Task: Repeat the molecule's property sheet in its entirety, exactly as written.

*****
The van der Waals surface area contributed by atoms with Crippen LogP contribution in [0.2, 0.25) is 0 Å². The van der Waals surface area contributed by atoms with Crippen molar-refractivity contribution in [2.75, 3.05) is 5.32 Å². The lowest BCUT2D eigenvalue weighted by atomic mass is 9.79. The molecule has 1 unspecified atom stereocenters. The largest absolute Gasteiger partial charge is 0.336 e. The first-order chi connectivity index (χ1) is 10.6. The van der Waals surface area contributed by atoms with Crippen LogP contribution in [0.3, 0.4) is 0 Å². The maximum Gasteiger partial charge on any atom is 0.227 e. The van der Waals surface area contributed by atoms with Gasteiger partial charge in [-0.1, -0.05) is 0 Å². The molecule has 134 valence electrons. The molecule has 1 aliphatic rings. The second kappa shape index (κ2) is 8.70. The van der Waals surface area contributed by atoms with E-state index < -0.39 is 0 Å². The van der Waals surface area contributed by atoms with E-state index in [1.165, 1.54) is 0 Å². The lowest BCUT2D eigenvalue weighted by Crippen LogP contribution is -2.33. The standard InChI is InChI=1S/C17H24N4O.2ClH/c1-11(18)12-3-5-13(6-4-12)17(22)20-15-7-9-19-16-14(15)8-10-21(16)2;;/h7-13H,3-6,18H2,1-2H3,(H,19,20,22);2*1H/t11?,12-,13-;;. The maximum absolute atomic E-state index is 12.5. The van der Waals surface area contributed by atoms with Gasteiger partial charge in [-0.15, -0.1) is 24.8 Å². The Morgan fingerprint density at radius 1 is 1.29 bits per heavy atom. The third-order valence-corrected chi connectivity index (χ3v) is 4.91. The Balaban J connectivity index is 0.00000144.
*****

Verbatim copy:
The van der Waals surface area contributed by atoms with Crippen LogP contribution in [0.2, 0.25) is 0 Å². The van der Waals surface area contributed by atoms with Crippen molar-refractivity contribution in [2.75, 3.05) is 5.32 Å². The lowest BCUT2D eigenvalue weighted by atomic mass is 9.79. The molecule has 1 unspecified atom stereocenters. The largest absolute Gasteiger partial charge is 0.336 e. The first-order chi connectivity index (χ1) is 10.6. The van der Waals surface area contributed by atoms with Crippen LogP contribution in [0.3, 0.4) is 0 Å². The maximum Gasteiger partial charge on any atom is 0.227 e. The van der Waals surface area contributed by atoms with Gasteiger partial charge in [-0.1, -0.05) is 0 Å². The molecule has 134 valence electrons. The molecule has 1 aliphatic rings. The second kappa shape index (κ2) is 8.70. The van der Waals surface area contributed by atoms with E-state index < -0.39 is 0 Å². The van der Waals surface area contributed by atoms with E-state index in [1.165, 1.54) is 0 Å². The lowest BCUT2D eigenvalue weighted by Crippen LogP contribution is -2.33. The standard InChI is InChI=1S/C17H24N4O.2ClH/c1-11(18)12-3-5-13(6-4-12)17(22)20-15-7-9-19-16-14(15)8-10-21(16)2;;/h7-13H,3-6,18H2,1-2H3,(H,19,20,22);2*1H/t11?,12-,13-;;. The maximum absolute atomic E-state index is 12.5. The van der Waals surface area contributed by atoms with Gasteiger partial charge in [-0.15, -0.1) is 24.8 Å². The Morgan fingerprint density at radius 1 is 1.29 bits per heavy atom. The third-order valence-corrected chi connectivity index (χ3v) is 4.91. The Balaban J connectivity index is 0.00000144.